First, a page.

A senior Tory said: ‘There will be a lot of angry MPs who gave way and voted for the Government. Marched up to the top of the hill…’

Standards committee chair Chris Bryant, a Labour MP, warned retrospectively changing the system when an ally was under threat was ‘what they do in Russia’.

Disgraced MP Owen Paterson has earnt more than £500,000 from firms at the centre of lobbying scandal 

By Harriet Line, Chief Political Correspondent for the Daily Mail 

A defiant Owen Paterson insisted last night he would ‘do it again’ as it emerged that he had earnt more than £500,000 from two companies at the centre of the lobbying row.

The ex-Cabinet minister still earns £112,000 a year from the firms – £100,000 of which is from clinical diagnostics company Randox.

The other firm, Lynn’s Country Foods, has paid him £2,000 a month – for four hours’ work every other month – since January 2017.

Mr Paterson was found to have repeatedly lobbied on behalf of the firms but last night he defiantly stood by his actions, saying that by raising concerns about carcinogenic products in milk and ham he had ‘saved lives’. He told the BBC: ‘If it happened again this morning, I would do it again.’

He added on Sky he would have ‘no question’ doing the same again. ‘No, I wouldn’t hesitate tomorrow. Absolutely,’ he said.

In a statement, he said: ‘The process I was subjected to did not comply with natural justice. No proper investigation was undertaken by the commissioner or committee.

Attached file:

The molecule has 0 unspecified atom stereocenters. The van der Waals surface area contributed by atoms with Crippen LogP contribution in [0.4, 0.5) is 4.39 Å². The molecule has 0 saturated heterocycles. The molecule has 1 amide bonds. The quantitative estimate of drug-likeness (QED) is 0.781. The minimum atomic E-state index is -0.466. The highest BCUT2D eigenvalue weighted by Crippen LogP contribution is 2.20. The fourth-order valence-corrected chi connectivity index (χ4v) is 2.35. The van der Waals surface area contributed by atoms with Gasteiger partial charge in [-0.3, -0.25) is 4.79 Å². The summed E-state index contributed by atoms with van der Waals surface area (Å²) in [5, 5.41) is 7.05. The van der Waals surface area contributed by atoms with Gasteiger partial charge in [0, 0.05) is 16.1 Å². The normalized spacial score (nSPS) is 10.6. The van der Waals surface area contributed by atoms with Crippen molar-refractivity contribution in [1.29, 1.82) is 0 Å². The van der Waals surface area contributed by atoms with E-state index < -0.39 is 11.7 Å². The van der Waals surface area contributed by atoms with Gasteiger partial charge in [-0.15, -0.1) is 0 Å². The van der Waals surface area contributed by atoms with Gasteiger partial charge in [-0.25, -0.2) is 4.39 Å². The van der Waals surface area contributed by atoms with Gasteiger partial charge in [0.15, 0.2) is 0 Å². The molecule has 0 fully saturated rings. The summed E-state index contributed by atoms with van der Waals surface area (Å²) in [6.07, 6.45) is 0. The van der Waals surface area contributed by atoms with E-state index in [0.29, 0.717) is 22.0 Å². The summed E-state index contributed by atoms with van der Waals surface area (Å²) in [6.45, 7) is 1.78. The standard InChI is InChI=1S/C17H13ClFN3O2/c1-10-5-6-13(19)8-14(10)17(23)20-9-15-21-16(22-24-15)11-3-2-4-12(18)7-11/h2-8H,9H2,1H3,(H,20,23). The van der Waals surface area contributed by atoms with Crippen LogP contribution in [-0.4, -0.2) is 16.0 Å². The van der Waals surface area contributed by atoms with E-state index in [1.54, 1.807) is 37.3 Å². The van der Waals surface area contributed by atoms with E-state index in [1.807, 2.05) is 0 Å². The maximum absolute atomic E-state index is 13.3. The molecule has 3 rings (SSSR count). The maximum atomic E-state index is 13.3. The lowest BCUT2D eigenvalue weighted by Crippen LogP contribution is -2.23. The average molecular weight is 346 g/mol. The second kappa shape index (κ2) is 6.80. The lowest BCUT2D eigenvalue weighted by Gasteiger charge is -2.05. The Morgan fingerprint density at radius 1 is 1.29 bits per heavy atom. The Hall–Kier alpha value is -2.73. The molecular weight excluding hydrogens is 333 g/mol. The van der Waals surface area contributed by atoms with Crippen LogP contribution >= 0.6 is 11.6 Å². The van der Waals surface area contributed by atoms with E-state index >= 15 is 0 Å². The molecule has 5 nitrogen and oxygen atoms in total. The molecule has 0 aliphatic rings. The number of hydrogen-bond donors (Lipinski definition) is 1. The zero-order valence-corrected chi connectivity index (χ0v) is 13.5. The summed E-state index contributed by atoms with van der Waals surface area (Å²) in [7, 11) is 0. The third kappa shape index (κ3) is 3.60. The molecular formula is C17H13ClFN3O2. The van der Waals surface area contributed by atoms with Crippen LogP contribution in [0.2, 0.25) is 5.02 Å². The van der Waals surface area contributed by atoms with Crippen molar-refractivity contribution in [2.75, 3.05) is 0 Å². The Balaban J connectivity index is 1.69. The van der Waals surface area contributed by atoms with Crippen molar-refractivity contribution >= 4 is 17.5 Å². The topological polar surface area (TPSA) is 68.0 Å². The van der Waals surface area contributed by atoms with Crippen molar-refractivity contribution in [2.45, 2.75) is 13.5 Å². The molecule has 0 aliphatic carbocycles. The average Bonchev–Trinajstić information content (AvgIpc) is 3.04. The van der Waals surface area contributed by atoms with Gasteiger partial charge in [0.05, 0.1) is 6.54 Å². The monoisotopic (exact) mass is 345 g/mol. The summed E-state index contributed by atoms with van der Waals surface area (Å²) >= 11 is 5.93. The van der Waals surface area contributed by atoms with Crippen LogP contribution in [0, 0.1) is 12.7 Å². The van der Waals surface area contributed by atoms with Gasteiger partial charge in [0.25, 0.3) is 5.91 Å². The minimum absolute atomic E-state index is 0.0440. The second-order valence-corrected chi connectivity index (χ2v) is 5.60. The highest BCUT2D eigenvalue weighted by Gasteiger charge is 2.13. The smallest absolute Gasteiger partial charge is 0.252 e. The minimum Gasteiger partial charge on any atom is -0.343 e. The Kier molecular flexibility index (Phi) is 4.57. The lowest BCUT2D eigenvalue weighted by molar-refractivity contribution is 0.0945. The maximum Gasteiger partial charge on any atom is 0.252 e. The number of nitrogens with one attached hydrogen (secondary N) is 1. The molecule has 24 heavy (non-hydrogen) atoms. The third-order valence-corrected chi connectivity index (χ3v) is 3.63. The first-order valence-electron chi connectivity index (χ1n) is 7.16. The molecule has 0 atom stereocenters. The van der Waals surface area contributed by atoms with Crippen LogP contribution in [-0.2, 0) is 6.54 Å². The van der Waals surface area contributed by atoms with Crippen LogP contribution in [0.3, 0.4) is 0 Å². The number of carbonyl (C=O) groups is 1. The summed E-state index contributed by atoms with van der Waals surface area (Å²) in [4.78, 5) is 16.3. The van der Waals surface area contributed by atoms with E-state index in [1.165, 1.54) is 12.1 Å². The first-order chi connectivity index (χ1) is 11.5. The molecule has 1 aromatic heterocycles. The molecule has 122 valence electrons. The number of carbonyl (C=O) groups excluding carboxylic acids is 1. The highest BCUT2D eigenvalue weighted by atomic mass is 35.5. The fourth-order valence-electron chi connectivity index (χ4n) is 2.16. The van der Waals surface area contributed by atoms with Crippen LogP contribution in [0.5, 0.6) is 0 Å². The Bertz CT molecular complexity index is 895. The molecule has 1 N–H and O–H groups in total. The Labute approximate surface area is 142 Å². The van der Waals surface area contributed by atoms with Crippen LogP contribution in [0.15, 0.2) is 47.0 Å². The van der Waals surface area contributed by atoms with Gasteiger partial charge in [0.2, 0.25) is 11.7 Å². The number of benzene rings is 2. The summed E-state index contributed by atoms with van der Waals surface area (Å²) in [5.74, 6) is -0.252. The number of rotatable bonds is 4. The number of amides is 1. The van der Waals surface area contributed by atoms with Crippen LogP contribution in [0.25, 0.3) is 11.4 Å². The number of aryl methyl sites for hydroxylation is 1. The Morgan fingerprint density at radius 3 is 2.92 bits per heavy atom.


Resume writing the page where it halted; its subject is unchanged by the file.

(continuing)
‘After two years of hell, I now have the opportunity to clear my name. I hope that no other MP will ever again be subject to this shockingly inadequate process.’

Mr Paterson’s register of interests says he earns £12,000 a year from Lynn’s as a ‘consultant’ to the sausage processing and distribution company.

Since August 2015, he has worked as a consultant to Randox Laboratories, for which he initially earned £4,166 a month for eight hours’ work. This rose to £8,333 a month and his hours doubled to 16 a month in April 2017, the Committee on Standards said.

Its report, which relates to Mr Paterson’s conduct between October 2016 and February 2020, said his remuneration from Randox and Lynn’s amounted to nearly three times his annual parliamentary salary. As a backbench MP, Mr Paterson earns a basic annual salary of £81,932.

His work for Randox and Lynn’s means he has earned more than £500,000 since 2015 on top of his salary as an MP. Mr Paterson told the inquiry he did not have written contracts with the two firms, the report said.

The Standards Commissioner said she expressed ‘surprise’ to him and would have expected him to have written contracts. She added it was not clear ‘what duties were expected’ of him after the initial phase of his work for Randox or his work for Lynn’s.